As we as a nation begin to shift more towards natural gas, and as coal plants and aging nuclear plants are closed, the reliability of the natural gas infrastructure will be put to the test. Some industry observers even suggest the current system won’t be able to handle the increased need.
Much like a natural water drainage system, the natural gas system starts with smaller, gathering lines that gather the gas from the source and brings it to a more centralized pipeline that is wider in diameter. As it collects and comes together, increasing in volume, it goes into the transmission system comprised of larger diameter pipeline to handle more capacity and move it very long distances.
At certain points, a compressor station applies pressure to move the gas into the pipeline or to the plant.
The amount of natural gas in the pipeline at any given time, is called the linepack. The linepack can be controlled by raising or lowering the pressure in the pipe. By lowering the pressure, the gas will slow down, and companies can effectually store natural gas in the pipeline when demand has decreased. Likewise, they can speed up the delivery by increasing the pressure in the compressor stations.
The gate station is the gateway to the local utility. A number of things happen at the gate station, one of them being the addition of a slight sour smell so the end user of the natural gas can detect if there is a leak or gas in the air in the home, for example.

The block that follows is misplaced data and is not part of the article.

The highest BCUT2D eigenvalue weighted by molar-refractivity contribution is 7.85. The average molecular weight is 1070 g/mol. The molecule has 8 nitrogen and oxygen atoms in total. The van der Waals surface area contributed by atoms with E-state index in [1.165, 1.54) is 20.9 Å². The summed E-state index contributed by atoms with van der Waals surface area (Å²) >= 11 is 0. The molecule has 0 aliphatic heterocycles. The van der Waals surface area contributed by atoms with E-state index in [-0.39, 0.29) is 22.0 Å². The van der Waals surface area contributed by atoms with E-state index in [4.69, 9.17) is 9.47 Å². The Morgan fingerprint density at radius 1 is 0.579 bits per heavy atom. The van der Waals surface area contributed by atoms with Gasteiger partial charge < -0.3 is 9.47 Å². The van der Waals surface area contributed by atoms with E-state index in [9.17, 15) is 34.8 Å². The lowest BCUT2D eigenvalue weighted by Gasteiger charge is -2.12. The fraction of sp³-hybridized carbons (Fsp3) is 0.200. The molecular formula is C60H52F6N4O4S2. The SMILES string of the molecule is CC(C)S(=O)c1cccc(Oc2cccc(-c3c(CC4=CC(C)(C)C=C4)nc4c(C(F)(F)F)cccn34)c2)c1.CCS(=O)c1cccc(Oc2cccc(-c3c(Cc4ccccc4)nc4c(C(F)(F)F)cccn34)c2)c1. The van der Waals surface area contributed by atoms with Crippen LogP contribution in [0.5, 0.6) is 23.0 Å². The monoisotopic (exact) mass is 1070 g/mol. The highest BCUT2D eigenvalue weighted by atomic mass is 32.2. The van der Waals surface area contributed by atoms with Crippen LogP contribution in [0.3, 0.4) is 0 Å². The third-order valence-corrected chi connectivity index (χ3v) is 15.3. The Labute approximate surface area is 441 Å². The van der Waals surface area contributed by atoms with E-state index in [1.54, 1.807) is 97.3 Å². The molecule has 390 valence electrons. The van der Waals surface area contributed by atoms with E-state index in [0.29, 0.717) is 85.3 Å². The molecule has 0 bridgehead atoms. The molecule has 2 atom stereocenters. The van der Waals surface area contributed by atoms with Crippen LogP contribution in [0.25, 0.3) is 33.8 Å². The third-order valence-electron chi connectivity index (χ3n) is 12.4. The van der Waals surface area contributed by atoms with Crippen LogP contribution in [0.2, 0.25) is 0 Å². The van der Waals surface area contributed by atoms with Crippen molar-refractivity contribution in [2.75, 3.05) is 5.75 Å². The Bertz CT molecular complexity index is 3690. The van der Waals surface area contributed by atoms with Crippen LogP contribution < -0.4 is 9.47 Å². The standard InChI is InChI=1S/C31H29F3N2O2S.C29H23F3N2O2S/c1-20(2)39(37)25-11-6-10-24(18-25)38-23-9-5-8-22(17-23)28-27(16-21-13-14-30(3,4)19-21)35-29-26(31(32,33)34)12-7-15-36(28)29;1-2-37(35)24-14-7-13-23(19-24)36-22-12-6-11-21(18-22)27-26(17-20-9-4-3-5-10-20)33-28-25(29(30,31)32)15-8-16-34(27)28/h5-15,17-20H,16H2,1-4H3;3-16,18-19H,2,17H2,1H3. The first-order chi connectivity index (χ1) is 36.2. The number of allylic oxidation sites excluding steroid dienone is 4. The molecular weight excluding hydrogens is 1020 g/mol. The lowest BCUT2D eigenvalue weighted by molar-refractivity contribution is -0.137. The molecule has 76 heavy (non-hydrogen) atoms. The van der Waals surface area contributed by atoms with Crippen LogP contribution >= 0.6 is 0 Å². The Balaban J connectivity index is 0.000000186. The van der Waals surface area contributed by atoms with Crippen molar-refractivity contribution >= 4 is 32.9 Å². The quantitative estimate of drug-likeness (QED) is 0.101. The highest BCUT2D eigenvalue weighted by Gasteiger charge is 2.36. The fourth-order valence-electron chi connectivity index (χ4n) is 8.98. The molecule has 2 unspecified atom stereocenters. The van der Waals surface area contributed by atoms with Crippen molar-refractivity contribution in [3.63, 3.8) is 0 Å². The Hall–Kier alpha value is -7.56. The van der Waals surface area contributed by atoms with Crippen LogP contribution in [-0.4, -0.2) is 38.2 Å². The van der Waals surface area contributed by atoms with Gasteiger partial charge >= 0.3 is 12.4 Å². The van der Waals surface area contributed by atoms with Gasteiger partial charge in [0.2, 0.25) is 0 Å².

Once through the gate station, the natural gas flows through the distribution system which is made of smaller diameter pipe not only because there is less capacity but to be safer in more urban, more developed areas. The gas is then transferred to service lines which run from the main distribution lines to the homes. This pipeline is under an inch in diameter and passes through the meter, becoming the property of that homeowner.
Meanwhile in the Northeast, there are warnings that the region’s pipeline infrastructure is at capacity. This issue has not been on the forefront because of the unseasonably warm winters in the past two years. A cold year coupled with an incident like a frozen coal pile or a closed nuclear power plant could quickly shift the need to natural gas. This spike in need would in turn trigger a spike in price, but the infrastructure simply won’t allow the market to meet the demand.
While one solution is to provide backup systems by way of non gas – such as wind and solar power, a big solution is to build more pipeline and increase storage capacity.
Officials in congress are identifying possible weak spots particularly in the Northeast and the Midwest and legislation is underway to give FERC more authority to approve pipeline faster which would give the system more reliability.